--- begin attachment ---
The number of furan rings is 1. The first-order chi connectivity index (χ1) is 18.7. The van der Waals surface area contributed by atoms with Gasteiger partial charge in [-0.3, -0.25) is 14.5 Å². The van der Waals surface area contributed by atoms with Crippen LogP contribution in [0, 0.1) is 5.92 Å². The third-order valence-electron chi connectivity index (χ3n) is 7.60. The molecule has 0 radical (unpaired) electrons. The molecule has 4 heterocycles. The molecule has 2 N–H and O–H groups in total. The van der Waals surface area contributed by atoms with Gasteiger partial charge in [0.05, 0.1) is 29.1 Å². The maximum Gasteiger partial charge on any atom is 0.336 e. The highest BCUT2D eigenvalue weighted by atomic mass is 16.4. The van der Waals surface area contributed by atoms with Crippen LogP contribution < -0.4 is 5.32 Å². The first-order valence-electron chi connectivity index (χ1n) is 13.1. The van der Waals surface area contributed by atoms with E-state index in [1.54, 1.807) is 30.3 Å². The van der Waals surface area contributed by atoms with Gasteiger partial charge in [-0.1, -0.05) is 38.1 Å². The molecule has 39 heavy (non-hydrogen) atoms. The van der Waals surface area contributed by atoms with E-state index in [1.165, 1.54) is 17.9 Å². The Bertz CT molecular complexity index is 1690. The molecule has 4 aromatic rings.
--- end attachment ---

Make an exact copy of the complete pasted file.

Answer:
The number of furan rings is 1. The first-order chi connectivity index (χ1) is 18.7. The van der Waals surface area contributed by atoms with Gasteiger partial charge in [-0.3, -0.25) is 14.5 Å². The van der Waals surface area contributed by atoms with Crippen LogP contribution in [0, 0.1) is 5.92 Å². The third-order valence-electron chi connectivity index (χ3n) is 7.60. The molecule has 0 radical (unpaired) electrons. The molecule has 4 heterocycles. The molecule has 2 N–H and O–H groups in total. The van der Waals surface area contributed by atoms with Gasteiger partial charge in [0.05, 0.1) is 29.1 Å². The maximum Gasteiger partial charge on any atom is 0.336 e. The highest BCUT2D eigenvalue weighted by atomic mass is 16.4. The van der Waals surface area contributed by atoms with Crippen LogP contribution < -0.4 is 5.32 Å². The first-order valence-electron chi connectivity index (χ1n) is 13.1. The van der Waals surface area contributed by atoms with E-state index in [1.54, 1.807) is 30.3 Å². The van der Waals surface area contributed by atoms with Gasteiger partial charge in [-0.1, -0.05) is 38.1 Å². The molecule has 39 heavy (non-hydrogen) atoms. The van der Waals surface area contributed by atoms with E-state index in [1.165, 1.54) is 17.9 Å². The Bertz CT molecular complexity index is 1690. The molecule has 4 aromatic rings.